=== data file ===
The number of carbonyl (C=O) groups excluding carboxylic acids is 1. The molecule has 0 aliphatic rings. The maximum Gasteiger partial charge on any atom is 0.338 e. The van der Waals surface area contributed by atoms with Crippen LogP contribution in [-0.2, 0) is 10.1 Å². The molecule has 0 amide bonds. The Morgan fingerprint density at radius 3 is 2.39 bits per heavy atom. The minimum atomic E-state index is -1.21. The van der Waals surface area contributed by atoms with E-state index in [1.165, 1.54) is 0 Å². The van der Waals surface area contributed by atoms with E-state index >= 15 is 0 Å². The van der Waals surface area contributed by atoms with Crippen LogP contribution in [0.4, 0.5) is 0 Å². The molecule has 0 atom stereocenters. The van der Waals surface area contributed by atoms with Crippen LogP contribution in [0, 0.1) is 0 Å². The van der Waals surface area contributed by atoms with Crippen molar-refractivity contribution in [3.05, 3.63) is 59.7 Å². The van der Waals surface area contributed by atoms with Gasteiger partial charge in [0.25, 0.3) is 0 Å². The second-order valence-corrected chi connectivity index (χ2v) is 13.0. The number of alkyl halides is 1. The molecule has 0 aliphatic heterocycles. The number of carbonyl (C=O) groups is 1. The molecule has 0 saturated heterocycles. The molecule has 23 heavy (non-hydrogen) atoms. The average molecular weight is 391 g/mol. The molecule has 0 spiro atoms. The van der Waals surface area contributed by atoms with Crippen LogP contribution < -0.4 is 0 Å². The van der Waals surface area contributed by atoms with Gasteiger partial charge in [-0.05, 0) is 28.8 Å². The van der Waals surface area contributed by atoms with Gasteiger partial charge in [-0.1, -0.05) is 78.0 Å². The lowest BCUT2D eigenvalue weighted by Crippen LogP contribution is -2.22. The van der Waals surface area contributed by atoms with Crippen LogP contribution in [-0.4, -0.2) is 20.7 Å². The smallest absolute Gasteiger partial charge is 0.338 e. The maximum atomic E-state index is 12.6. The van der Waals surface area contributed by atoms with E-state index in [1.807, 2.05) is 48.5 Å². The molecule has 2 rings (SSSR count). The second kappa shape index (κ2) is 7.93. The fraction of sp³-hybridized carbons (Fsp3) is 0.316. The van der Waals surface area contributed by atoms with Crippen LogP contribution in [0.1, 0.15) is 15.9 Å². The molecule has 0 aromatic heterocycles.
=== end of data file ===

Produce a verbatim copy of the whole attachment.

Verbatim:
The number of carbonyl (C=O) groups excluding carboxylic acids is 1. The molecule has 0 aliphatic rings. The maximum Gasteiger partial charge on any atom is 0.338 e. The van der Waals surface area contributed by atoms with Crippen LogP contribution in [-0.2, 0) is 10.1 Å². The molecule has 0 amide bonds. The Morgan fingerprint density at radius 3 is 2.39 bits per heavy atom. The minimum atomic E-state index is -1.21. The van der Waals surface area contributed by atoms with E-state index in [1.165, 1.54) is 0 Å². The van der Waals surface area contributed by atoms with E-state index >= 15 is 0 Å². The van der Waals surface area contributed by atoms with Crippen LogP contribution in [0.4, 0.5) is 0 Å². The molecule has 0 atom stereocenters. The van der Waals surface area contributed by atoms with Crippen LogP contribution in [0, 0.1) is 0 Å². The van der Waals surface area contributed by atoms with Crippen molar-refractivity contribution in [3.05, 3.63) is 59.7 Å². The van der Waals surface area contributed by atoms with Gasteiger partial charge in [0.25, 0.3) is 0 Å². The second-order valence-corrected chi connectivity index (χ2v) is 13.0. The number of alkyl halides is 1. The molecule has 0 aliphatic heterocycles. The number of carbonyl (C=O) groups is 1. The molecule has 0 saturated heterocycles. The molecule has 23 heavy (non-hydrogen) atoms. The average molecular weight is 391 g/mol. The molecule has 0 spiro atoms. The van der Waals surface area contributed by atoms with Crippen LogP contribution < -0.4 is 0 Å². The van der Waals surface area contributed by atoms with Gasteiger partial charge in [-0.05, 0) is 28.8 Å². The van der Waals surface area contributed by atoms with Gasteiger partial charge in [-0.1, -0.05) is 78.0 Å². The lowest BCUT2D eigenvalue weighted by Crippen LogP contribution is -2.22. The van der Waals surface area contributed by atoms with Crippen LogP contribution in [-0.4, -0.2) is 20.7 Å². The smallest absolute Gasteiger partial charge is 0.338 e. The maximum atomic E-state index is 12.6. The van der Waals surface area contributed by atoms with E-state index in [1.807, 2.05) is 48.5 Å². The molecule has 2 rings (SSSR count). The second kappa shape index (κ2) is 7.93. The fraction of sp³-hybridized carbons (Fsp3) is 0.316. The van der Waals surface area contributed by atoms with Crippen LogP contribution in [0.1, 0.15) is 15.9 Å². The molecule has 0 aromatic heterocycles.